Mom and Senior Class Sponsor: Leigh Ann Hasley

In 2003, I had a 3-year-old and a 18-month-old when then-principal Dr. Ray Martin agreed for me to be the senior sponsor at Northside High School. That confidence he had in me started a 17-year journey of work, creativity and exhaustion but, most of all, a harvest of blessings. Carrying out the job of senior sponsor meant my babies grew up as Grizzlies and, in 2018, that once 3-year-old walked across the field as a graduate. This year, that baby girl walking across the stage at Mayo-Thompson Stadium would signal my last act as sponsor.

Yes, special events such as the senior walk through elementary schools, prom, color wars, parking spot painting, back-to-school bashes, senior picture day have been memory makers for our seniors each year, but there is nothing like graduation day. I am forever the optimist, so when the coronavirus started hitting the news, I never imagined we would be here. My senior athletes in soccer, baseball and softball were days away from conference play and the overnight decision was made. The devastation hit them on Friday, March 13. I don’t like the helpless feeling and that is where I have found myself looking at all 576 of these Grizzlies. 

A day in the life of a sponsor on graduation day goes something like this. Arrive on campus to see the sun rising over the bandstands with a breezy feel to the air at 6:30 a.m. Unload the large cookie cakes to be devoured after practice. By 8 a.m., my co-sponsor Aimee Brinkley and I, plus various students, are taping individual names to the practice chairs in the activity center. By 9, we are unloading extra shirts and other senior items to the bleachers for the early birds to choose what they want and I visit with the maintenance staff that has worked tirelessly the entire week. By 10, we are greeting the seniors and begin the hour and half practice for them to be informed of the evening's events. After practice, they pick up their senior grades, sign up for final transcript mailings and pick up senior posters and cap toppers. All the while seniors are practicing, the teachers that help me are guiding, directing and coaching them through nerves. I head back outside at 4:30 p.m. I check that the flowers have been delivered, the extra caps and gowns for emergencies are moved to the activity center, the programs are brought out for distribution. There is a team of teachers that makes sure everything runs smoothly like the pre-show slideshow and music, checking in seniors as they arrive, checking for dress code, etc. But, the real fun begins at 5:30 when the pictures and the hugs begin. The phrase, “You made a difference in my life,” is said between students and teachers. Teachers that walk at graduation take the time to share how this year and this class has impacted them. The traditional tunnel of teachers that we form for the graduates to process through is composed of elementary teachers, junior high teachers and, of course, our NHS faculty.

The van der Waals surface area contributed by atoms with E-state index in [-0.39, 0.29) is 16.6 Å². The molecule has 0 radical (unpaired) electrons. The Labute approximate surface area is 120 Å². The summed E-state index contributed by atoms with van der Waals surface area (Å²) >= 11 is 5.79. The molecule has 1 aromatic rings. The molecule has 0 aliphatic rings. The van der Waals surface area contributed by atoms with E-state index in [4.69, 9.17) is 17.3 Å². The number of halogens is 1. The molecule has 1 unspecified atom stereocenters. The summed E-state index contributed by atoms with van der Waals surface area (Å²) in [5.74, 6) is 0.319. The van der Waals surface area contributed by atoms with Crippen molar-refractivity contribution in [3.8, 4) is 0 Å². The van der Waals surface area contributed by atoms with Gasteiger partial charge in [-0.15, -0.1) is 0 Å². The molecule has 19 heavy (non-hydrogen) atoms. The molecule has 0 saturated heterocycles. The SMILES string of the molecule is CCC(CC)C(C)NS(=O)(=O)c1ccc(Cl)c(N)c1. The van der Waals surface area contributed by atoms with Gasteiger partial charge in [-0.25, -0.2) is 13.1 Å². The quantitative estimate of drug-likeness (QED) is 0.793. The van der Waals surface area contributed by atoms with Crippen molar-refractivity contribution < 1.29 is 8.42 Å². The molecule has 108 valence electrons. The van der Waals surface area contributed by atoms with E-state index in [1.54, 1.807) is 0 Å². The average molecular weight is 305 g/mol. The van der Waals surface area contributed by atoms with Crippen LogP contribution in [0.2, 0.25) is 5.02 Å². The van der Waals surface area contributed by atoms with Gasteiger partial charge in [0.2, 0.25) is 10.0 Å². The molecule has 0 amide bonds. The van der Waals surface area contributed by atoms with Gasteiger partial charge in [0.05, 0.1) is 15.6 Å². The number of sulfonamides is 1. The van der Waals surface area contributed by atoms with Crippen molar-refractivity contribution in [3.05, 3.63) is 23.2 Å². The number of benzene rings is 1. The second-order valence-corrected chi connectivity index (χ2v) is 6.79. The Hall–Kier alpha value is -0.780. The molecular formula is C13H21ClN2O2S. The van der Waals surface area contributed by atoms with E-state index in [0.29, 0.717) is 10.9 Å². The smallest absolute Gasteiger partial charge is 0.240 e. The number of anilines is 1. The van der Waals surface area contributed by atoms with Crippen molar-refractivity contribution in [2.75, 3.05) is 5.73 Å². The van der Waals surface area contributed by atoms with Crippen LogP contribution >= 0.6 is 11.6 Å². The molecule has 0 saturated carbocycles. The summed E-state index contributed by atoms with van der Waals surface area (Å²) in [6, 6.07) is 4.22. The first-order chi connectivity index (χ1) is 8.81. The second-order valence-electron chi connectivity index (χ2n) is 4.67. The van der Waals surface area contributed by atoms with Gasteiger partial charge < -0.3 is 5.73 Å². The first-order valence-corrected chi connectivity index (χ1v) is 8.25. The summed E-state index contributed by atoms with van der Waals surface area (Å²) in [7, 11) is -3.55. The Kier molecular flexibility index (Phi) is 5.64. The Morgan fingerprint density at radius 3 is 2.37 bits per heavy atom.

As we sit down at 7:15, I finally take a breath and realize these kids did it. They made it and the excitement is palpable. When the diploma distribution begins, I stand to help them keep pace and that one job of ALL the jobs as senior sponsor is the very best. There is no containing emotions for them. It’s their spotlight. Their dreams, plans and hopes are all right in front of them, tangible.

Even though this job has required countless hours planning and creating, it has been the one job at NHS that has brought me the most blessings. There is something about the energy of NHS seniors. The relationships I have built is so valuable to me. There is such joy seeing past presidents and senior council members flourish as adults. I have had some go on through medical school, some flight attendants capturing all the world and some have become teachers right here in Fort Smith.

Friendships with Aimee Brinkley and our principals is another harvest that has been reaped because of the work. Aimee and I could spend hours talking about the craziness of this job. But, we have been a good combo, one of which I couldn’t have done the job without.